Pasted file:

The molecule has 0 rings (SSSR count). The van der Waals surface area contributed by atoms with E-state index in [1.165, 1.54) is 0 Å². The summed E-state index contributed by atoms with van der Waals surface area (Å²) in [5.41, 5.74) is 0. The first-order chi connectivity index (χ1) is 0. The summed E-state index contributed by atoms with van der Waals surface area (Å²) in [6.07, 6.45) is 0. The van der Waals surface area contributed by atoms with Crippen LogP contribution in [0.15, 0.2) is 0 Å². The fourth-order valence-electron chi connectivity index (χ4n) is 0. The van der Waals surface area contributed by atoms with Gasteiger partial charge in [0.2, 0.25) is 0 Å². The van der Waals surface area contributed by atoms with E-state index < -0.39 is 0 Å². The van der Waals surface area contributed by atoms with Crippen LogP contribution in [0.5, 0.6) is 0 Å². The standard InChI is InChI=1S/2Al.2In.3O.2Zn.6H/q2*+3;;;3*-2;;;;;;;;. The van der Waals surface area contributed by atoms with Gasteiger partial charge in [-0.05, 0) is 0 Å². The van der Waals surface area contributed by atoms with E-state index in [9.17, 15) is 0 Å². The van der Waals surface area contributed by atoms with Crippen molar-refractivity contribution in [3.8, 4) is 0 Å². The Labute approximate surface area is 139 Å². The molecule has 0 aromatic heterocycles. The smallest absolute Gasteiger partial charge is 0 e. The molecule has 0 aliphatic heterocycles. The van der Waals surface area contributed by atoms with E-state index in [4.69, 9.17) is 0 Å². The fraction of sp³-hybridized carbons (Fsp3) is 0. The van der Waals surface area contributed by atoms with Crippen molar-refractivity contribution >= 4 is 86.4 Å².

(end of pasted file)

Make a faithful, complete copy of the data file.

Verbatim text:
The molecule has 0 rings (SSSR count). The van der Waals surface area contributed by atoms with E-state index in [1.165, 1.54) is 0 Å². The summed E-state index contributed by atoms with van der Waals surface area (Å²) in [5.41, 5.74) is 0. The first-order chi connectivity index (χ1) is 0. The summed E-state index contributed by atoms with van der Waals surface area (Å²) in [6.07, 6.45) is 0. The van der Waals surface area contributed by atoms with Crippen LogP contribution in [0.15, 0.2) is 0 Å². The fourth-order valence-electron chi connectivity index (χ4n) is 0. The van der Waals surface area contributed by atoms with Gasteiger partial charge in [0.2, 0.25) is 0 Å². The van der Waals surface area contributed by atoms with E-state index < -0.39 is 0 Å². The van der Waals surface area contributed by atoms with Crippen LogP contribution in [0.5, 0.6) is 0 Å². The standard InChI is InChI=1S/2Al.2In.3O.2Zn.6H/q2*+3;;;3*-2;;;;;;;;. The van der Waals surface area contributed by atoms with Gasteiger partial charge in [-0.05, 0) is 0 Å². The van der Waals surface area contributed by atoms with E-state index in [9.17, 15) is 0 Å². The van der Waals surface area contributed by atoms with Crippen molar-refractivity contribution in [3.8, 4) is 0 Å². The Labute approximate surface area is 139 Å². The molecule has 0 aromatic heterocycles. The smallest absolute Gasteiger partial charge is 0 e. The molecule has 0 aliphatic heterocycles. The van der Waals surface area contributed by atoms with E-state index in [4.69, 9.17) is 0 Å². The fraction of sp³-hybridized carbons (Fsp3) is 0. The van der Waals surface area contributed by atoms with Crippen molar-refractivity contribution >= 4 is 86.4 Å².